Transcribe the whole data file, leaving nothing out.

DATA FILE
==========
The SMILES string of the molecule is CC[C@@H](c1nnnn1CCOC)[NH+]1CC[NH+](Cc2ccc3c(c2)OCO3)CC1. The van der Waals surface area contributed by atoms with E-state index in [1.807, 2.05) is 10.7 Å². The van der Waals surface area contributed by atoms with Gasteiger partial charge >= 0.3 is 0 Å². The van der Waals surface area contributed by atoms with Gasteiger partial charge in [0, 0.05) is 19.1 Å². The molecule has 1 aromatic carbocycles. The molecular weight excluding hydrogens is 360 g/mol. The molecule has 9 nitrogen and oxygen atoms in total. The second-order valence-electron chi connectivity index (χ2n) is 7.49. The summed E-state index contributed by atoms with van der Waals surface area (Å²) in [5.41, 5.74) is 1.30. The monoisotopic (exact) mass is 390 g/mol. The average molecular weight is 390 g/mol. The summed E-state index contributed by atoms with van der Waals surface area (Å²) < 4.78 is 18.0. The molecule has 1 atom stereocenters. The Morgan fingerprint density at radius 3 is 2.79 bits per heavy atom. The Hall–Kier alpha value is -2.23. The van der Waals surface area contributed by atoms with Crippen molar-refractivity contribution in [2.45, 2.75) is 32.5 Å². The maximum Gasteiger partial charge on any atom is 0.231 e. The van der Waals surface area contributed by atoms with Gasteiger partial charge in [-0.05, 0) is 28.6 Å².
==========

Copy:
The SMILES string of the molecule is CC[C@@H](c1nnnn1CCOC)[NH+]1CC[NH+](Cc2ccc3c(c2)OCO3)CC1. The van der Waals surface area contributed by atoms with E-state index in [1.807, 2.05) is 10.7 Å². The van der Waals surface area contributed by atoms with Gasteiger partial charge >= 0.3 is 0 Å². The van der Waals surface area contributed by atoms with Gasteiger partial charge in [0, 0.05) is 19.1 Å². The molecule has 1 aromatic carbocycles. The molecular weight excluding hydrogens is 360 g/mol. The molecule has 9 nitrogen and oxygen atoms in total. The second-order valence-electron chi connectivity index (χ2n) is 7.49. The summed E-state index contributed by atoms with van der Waals surface area (Å²) in [5.41, 5.74) is 1.30. The monoisotopic (exact) mass is 390 g/mol. The average molecular weight is 390 g/mol. The summed E-state index contributed by atoms with van der Waals surface area (Å²) < 4.78 is 18.0. The molecule has 1 atom stereocenters. The Morgan fingerprint density at radius 3 is 2.79 bits per heavy atom. The Hall–Kier alpha value is -2.23. The van der Waals surface area contributed by atoms with Crippen molar-refractivity contribution in [2.45, 2.75) is 32.5 Å². The maximum Gasteiger partial charge on any atom is 0.231 e. The van der Waals surface area contributed by atoms with Gasteiger partial charge in [-0.05, 0) is 28.6 Å².